The barrel 10 connected to the gas cylinder 1 is placed on a platform scale and heater/cooler 16. The platform 16 has a detector which transmits a signal upon detection of a predetermined weight, for example an empty weight of the barrel 10 when the beer therein has run out. The signal is transmitted via an electric wire 17 and operates an alarm lamp 51b or an alarm buzzer (not shown), near the billing station 50. The heating and/or cooling function of the barrel may be provided by any known means and at a location other than platform 16.
The connecting end 23 of the downstream barrel 20 is bifurcated, and to each end of which pipelines 24 and 25 are connected respectively. The other ends of the pipelines 24, 25 are, in turn, connected to the draft towers 30 and 35, respectively. The pipelines 24 and 25 can be extended as long as required from the barrel 20 to the draft towers 30, 35. The magnitude of pressurization to be set is decided in accordance with the length of the supply lines.
The force needed to push the beer, in fact, is dependent not only on the magnitude of the pressurization, but also on other factors in the system, for example, by the number of pipelines connected to a barrel and the inner diameter of the pipelines. Generally, pipelines are preferably not to be tri- or more furcated from the connecting end 23. This is because the supplying force from the gas cylinder 1 for dispensing beer at the draft towers 30 and 35 is likely to be dispersed or weakened . The inner diameter of the pipelines 24, 25 may be determined according to, for instance, the Williams-Hazen formula, and is usually 6 mm or 8 mm.
The pressurization magnitude is within the range of 1.6-4.0 atmospheres and accordingly, a temperature of about 15°-40° C. is needed, to push the beer through the system of several meters or more without bubbling at the outlets or degrading the taste of the beer. The pressurization magnitude to attain the ideal 0.5% CO2 gas content in the above range is decided in accordance with FIG. 2. Automatic control of the degree of warming is also possible by using a computer in the system, programmed to control the heater 16 accordingly.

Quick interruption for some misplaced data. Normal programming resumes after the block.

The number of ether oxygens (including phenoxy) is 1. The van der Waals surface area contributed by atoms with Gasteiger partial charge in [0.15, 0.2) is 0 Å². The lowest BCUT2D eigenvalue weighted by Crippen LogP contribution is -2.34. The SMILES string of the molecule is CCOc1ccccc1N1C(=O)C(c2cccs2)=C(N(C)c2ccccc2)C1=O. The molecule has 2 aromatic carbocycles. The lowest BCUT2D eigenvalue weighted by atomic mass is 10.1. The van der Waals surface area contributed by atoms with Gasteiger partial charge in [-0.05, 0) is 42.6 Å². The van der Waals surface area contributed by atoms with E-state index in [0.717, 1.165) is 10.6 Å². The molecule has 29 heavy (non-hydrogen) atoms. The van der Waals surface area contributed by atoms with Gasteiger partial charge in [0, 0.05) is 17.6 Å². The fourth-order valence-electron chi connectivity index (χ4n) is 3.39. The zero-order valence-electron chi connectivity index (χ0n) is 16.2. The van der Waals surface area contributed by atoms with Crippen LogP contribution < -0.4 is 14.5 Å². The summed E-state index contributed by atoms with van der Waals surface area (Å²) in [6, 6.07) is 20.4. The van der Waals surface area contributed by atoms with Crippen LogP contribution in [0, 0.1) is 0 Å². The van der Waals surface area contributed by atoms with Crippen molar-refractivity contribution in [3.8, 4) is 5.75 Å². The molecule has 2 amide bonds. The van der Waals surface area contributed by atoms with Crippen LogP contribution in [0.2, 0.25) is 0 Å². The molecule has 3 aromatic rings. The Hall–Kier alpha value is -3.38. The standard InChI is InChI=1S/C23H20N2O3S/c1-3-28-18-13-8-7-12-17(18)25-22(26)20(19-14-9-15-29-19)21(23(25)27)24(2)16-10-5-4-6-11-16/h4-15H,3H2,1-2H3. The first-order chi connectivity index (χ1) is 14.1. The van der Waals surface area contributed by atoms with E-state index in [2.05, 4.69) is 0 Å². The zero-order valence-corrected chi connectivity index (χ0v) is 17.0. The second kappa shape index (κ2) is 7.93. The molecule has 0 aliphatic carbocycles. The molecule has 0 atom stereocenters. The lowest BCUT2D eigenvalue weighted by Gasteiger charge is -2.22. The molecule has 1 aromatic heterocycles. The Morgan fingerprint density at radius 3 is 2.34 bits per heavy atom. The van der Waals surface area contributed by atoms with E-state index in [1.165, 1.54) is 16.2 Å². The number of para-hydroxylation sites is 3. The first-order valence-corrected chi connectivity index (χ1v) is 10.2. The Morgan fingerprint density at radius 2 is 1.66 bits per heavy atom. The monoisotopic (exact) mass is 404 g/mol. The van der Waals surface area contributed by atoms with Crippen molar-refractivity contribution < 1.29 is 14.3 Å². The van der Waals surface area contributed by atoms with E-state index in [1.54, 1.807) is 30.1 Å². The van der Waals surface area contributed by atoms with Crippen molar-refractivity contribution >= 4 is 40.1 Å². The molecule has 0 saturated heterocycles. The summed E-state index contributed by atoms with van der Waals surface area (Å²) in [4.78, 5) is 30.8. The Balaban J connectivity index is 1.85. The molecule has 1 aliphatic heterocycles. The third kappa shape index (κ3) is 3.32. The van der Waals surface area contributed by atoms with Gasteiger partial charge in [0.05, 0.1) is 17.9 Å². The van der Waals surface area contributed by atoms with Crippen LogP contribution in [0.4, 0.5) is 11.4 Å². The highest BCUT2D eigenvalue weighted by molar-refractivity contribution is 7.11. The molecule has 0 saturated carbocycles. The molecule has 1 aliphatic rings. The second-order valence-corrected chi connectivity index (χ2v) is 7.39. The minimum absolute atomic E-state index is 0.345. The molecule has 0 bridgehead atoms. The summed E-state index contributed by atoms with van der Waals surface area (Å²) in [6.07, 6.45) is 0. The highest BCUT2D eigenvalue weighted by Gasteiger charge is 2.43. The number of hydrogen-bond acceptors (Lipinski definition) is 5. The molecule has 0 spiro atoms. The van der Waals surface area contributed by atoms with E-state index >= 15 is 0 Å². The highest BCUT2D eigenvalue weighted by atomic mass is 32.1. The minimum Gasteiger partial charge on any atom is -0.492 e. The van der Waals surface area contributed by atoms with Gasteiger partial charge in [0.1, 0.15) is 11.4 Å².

Coolers are installed either at the draft towers 30, 35, their accessories, and/or pipelines 24, 25. For example, refrigerators 38 and 39 receive pipelines 24, 25 just below the draft towers 30, 35 so that the beer is cooled quickly down to 5° C. before it is released at the draft towers 30, 35 irrespective of its temperature in the barrels 10 and 20. The beer of 0.5% CO2 gas content in the barrel 10 will not change its gas content in other regions of the system such as along the supply lines or near the draft towers where it is drastically cooled down. In other words, unless the beer in the barrels 10 and 20 is cooled, it may be cooled in other regions throughout the system. This is because CO2 gas applied under high pressure on the surface of the beer in the barrel, if maintained for several hours, may dissolve into the beer through the beer's surface. Insufficient surface contact of the gas to the beer exists in the pipelines and other regions beyond the barrels, so that the danger of CO2 increase due to pressure is only at the barrel and only there is it necessary to warm the beer.